Every single morning before breakfast, my five-year-old daughter and I play with Bagel Bear and Walter the Alligator, two dilapidated stuffed animals that have been in our family since she was a baby. During a lifetime of play, these threadbare toys have served as imaginary siblings, students, library patrons, restaurant guests, archeologists, criminal masterminds and astronauts.
It is an exhausting way to start my morning, and thanks to the wonders of the Internet Age, I don’t have to do it anymore. For seventy dollars, I could buy my daughter a Hello Barbie this holiday. This Internet-connected doll will chat with her like an imaginary friend, tell her stories, play games with her, and even monitor her conversations.
My stomach hurts when I think about some computer-stuffed doll replacing my role in her imaginary games. Every morning, I follow in my daughter’s wake during these epic play sessions, carried back to the imaginary places I used to visit as a kid.
But these toys are truly the future. Toy and app makers have created thousands of digital doodads to replace imaginary friends and real-life play with parents. From virtual reality goggles to talking dolls to solitary apps, digital toys threaten to destroy make-believe play traditionally shared between caregivers and kids.
These artificial companions offer a seductive promise for adults: they handle all the hard work of talking, reading and playing with our kids. Parents must refuse to outsource imaginary play before these toys rule the market; we must decide right now to never accept a hollow simulation of the fundamental make-believe activities that parents and kids share.
You can see Hello Barbie in action in this video recorded at the toy’s release earlier this year. A perky sales attendant explains the digital charms of this new doll: “As you can see, Hello Barbie really brings out Barbie’s personality. It’ll help deepen the relationship that girls have with Barbie. And then, over time, through the questions and answers and the imaginative play, she’ll really become the child’s best of best friends.”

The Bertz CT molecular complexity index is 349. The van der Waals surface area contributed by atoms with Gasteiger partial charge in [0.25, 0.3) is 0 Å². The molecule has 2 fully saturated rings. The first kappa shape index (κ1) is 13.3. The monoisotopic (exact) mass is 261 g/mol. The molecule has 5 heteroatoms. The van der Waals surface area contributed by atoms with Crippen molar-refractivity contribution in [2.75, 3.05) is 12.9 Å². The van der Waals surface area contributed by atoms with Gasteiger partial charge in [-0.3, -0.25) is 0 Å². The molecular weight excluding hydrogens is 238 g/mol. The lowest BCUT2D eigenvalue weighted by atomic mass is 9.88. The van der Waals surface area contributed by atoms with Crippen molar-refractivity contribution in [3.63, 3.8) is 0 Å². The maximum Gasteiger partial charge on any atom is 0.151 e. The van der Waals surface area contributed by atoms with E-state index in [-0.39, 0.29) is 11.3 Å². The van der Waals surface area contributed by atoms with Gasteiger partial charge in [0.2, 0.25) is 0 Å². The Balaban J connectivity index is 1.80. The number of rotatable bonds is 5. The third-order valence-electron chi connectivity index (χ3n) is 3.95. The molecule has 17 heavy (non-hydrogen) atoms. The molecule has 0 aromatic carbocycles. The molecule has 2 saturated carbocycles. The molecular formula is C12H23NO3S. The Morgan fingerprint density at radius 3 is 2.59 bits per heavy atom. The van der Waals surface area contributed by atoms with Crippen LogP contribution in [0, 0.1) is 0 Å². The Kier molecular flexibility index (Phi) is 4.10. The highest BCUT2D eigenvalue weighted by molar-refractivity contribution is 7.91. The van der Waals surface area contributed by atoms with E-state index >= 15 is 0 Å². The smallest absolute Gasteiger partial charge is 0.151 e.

Kids turn on Hello Barbie with a belt-buckle power switch. The doll has a microphone and speaker hidden underneath a fake gemstone necklace. Just like the voice-activated personal assistant apps on your smartphone, kids need to press and hold down the shiny buckle to launch the voice recognition function. The doll converses with your child, tailoring answers to the kid’s responses. Hello Barbie even learns about your child through conversation, a lo-fi HAL 3000 from "2001: A Space Odyssey" channeling a perky and dopey teenager.
Mattel published a 216-page document collecting Hello Barbie’s entire interactive script. Here’s the literal script that Hello Barbie would follow if I let her take control of my daughter’s morning playtime:
“I'd love to learn more about you. Oh, I know! Let's make a game of it. The game's called Family Town! We're gonna pretend all of your family members run different shops in a make-believe town! I'll be a visitor and you'll show me around! So ... what's the name of your family's town? I think I'm gonna like it here! Okay, so every member of your family gets their own shop. One per person! I'll visit each shop, and you'll tell me who runs it! Got it?”
This kind of casual conversation triggered warning bells among activists. The Campaign for a Commercial-Free Childhood (CCFC) suggested that Mattel should shut down production of Hello Barbie altogether. In the group’s statement, Georgetown University law professor Angela Campbell worried about a digital toy probing a kid’s imagination: “In Mattel's demo, Barbie asks many questions that would elicit a great deal of information about a child, her interests and her family. This information could be of great value to advertisers and be used to market unfairly to children.”
Internet privacy experts and tech reporters blasted Hello Barbie’s vulnerable connection to the Internet, illustrating how creative hackers could infiltrate a family’s world through the device. These are valid concerns, but I am most worried about how this doll hacks straight into daughter’s imagination — it could easily kill her family of imaginary friends.
Conversations, eye contact and human voice are absolutely crucial for a child’s developing brain. Dr. Dana Suskind showed how human interaction and pretend play influence childhood development in her eye-opening new book, "Thirty Million Words: Building a Child's Brain." “The basis of language, of words, is to connect humans to other humans,” she wrote. “A baby’s brain is a result of that evolutionary history. It does not learn language passively, but only in an environment of social responsiveness and social interaction.”
Since the 1970s, child development experts have proven over and over again that a child’s brain grows through human interaction — a fundamental part of human experience that cannot be replicated by a computer. Human-led conversations, reading sessions and pretend play are as important as vitamins and a healthy diet for children’s brains.